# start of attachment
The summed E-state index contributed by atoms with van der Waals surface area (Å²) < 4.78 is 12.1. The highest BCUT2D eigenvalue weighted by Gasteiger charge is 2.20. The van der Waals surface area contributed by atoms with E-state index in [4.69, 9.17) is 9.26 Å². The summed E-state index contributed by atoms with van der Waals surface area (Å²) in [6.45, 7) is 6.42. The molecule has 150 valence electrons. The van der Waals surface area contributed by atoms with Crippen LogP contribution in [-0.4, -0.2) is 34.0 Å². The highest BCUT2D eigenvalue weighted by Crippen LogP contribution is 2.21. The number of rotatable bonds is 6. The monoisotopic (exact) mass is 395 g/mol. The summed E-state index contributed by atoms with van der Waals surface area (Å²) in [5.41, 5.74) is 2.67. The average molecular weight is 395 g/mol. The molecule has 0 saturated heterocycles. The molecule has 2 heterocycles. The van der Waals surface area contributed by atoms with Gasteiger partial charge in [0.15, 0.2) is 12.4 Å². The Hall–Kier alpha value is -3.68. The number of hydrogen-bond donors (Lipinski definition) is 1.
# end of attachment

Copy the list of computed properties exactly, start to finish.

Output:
The summed E-state index contributed by atoms with van der Waals surface area (Å²) < 4.78 is 12.1. The highest BCUT2D eigenvalue weighted by Gasteiger charge is 2.20. The van der Waals surface area contributed by atoms with E-state index in [4.69, 9.17) is 9.26 Å². The summed E-state index contributed by atoms with van der Waals surface area (Å²) in [6.45, 7) is 6.42. The molecule has 150 valence electrons. The van der Waals surface area contributed by atoms with Crippen LogP contribution in [-0.4, -0.2) is 34.0 Å². The highest BCUT2D eigenvalue weighted by Crippen LogP contribution is 2.21. The number of rotatable bonds is 6. The monoisotopic (exact) mass is 395 g/mol. The summed E-state index contributed by atoms with van der Waals surface area (Å²) in [5.41, 5.74) is 2.67. The average molecular weight is 395 g/mol. The molecule has 0 saturated heterocycles. The molecule has 2 heterocycles. The van der Waals surface area contributed by atoms with Gasteiger partial charge in [0.15, 0.2) is 12.4 Å². The Hall–Kier alpha value is -3.68. The number of hydrogen-bond donors (Lipinski definition) is 1.